Updated by Mary Bowen on March 13, 2020
Getting a homeschool schedule that works for you takes some forethought as well as major prioritizing. You will want to get your day in order first. Once you feel that your other more important duties are under control, well at least relatively under control, start working on your home school schedule. If you need a little help with ordering your day, read this article.
If you are scrambling to get through a school day while chaos reigns in other areas of housekeeping, you'll never feel good about your homeschool.
There is a little word painting that relates rice and beans to prioritizing...
...and if you've never heard it, it goes like this: you are given a pint jar and asked to fill it with two cups of rice and two cups of beans. Can this be accomplished? Yes! If you start with the beans then let the rice fill in the gaps between the beans. You could never fill it if you poured the rice in first. There simply would be no room left for the beans.
For this discussion, rice represents all the important things that you want to accomplish or enjoy. But the beans represent the essential things in your day. Write a list of all the things you must do and enjoy doing each day. Then divide those things into two categories the beans (essentials) and the rice (important). You must make time for the essentials then add the important things but only in that order.
Believe it or not, homeschooling is important but not essential. It I a piece of rice- a serious and desirable piece of rice, but a piece of rice none-the-less. The beans must fit before the rice.
Once you get your rice and beans in order, it's time to determine how much time you can spend homeschooling each day.
Homeshooling is hard. Being patient and following through is hard. Having a peaceful orderly home is vital to successful homeschooling. After you've determined how many hours a day you can dedicate to homeschooling, and it's okay to spend more time some days than others, take a moment to qualify what you believe successful homeschooling looks like.
To me successful homeschooling is not academic achievements. Successful homeschooling equals:
Getting a clear picture of what successful homeschooling looks like will help you prioritize your school day. Write your own list before proceeding to making your homeschool schedule. A list like this keeps things in perspective and will keep you motivated when times get tough.
Choose a time to start and more importantly stop your school days. Stopping is so important in being ready for Dad to come home and give children a little free time and mom a little time to unwind and prepare dinner. Next, block out the amount of time you need to prepare, eat and clean up lunch.
Now that you have set school hours list the classes in order of importance making note of the classes that the children can do independently.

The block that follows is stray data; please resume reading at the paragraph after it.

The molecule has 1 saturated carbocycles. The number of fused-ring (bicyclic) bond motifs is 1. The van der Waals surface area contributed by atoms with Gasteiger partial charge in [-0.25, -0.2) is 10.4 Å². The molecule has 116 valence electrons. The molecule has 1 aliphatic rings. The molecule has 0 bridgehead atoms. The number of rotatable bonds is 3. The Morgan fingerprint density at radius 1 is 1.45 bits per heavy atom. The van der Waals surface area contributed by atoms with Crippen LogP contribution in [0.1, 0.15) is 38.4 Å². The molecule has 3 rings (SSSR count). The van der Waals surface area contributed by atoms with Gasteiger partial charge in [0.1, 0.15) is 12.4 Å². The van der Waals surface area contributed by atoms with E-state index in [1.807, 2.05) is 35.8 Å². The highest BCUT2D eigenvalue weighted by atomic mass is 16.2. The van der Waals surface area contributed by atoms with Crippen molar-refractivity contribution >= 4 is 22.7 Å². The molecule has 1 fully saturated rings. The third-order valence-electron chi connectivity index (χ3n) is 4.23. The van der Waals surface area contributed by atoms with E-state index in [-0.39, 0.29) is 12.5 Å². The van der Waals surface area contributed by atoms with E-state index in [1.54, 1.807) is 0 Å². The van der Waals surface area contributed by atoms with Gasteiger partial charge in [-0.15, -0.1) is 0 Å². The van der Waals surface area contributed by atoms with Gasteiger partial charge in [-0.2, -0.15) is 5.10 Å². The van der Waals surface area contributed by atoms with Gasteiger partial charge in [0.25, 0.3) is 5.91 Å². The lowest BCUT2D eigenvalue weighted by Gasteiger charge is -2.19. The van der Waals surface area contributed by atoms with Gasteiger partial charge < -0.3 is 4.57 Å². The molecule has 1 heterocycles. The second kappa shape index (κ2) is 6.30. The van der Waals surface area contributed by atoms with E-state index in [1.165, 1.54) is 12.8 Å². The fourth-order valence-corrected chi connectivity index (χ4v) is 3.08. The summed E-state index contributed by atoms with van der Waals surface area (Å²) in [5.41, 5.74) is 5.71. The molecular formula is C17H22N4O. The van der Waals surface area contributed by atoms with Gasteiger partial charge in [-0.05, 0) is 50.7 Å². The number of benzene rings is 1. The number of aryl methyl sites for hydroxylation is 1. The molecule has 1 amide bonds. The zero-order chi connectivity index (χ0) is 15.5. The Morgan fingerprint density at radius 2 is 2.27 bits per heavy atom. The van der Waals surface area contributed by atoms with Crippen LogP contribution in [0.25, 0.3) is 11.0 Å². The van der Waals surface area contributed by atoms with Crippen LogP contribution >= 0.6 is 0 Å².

Write down the amount of time you’d like to spend on each lesson. Now looking at the amount of time allotted for the beginning of your school time until lunch determine how many classes will fit in this time. If you need a little time to get the baby fed or the kitchen tidied start your morning with classes your children can do independently. Then, use your list of classes in order of importance. Continue writing in the lessons until all classes have been written in. Some of the times may need to be adjusted.
I have nine children and a nursing baby. We are on the GAPS diet which is a "bean" to me. This is how my non-highschoolers schedule looks:
We’re done at 4:30 because I use a timer and don’t start the timer until everyone is sitting with their book open. Which adds a little time here and there.
There is also a little fine tuning with my schedule. Some big boys do music or study Latin pronunciations during handwriting. The 3:10-3:30 time frame has a little variation too. Sometimes we’ll do history for the full 40 minutes or science for the full 40 minutes if need arises. On Thursdays, 3:10 until 4:30 is blocked out for art.
I would encourage you to leave the fine tuning for the afternoon so that children know what to expect every morning and you get a bulk of the day done first. If activities or shopping or other appointments come up in the afternoon, you'll still feel like you had a successful homeschool day.
If it is painful to keep to it, remember this is a good form of penance. Doing your duty is penance and you can offer it all up to God making your entire day a prayer.
Kathleen Bowen is a founding member of IndustriousFamily.com. She is a busy homeschooling mother of ten children with seven currently in school. She loves throwing parties and having fun. She takes great pride in homemaking, gardening, flowers and creating table arrangements.
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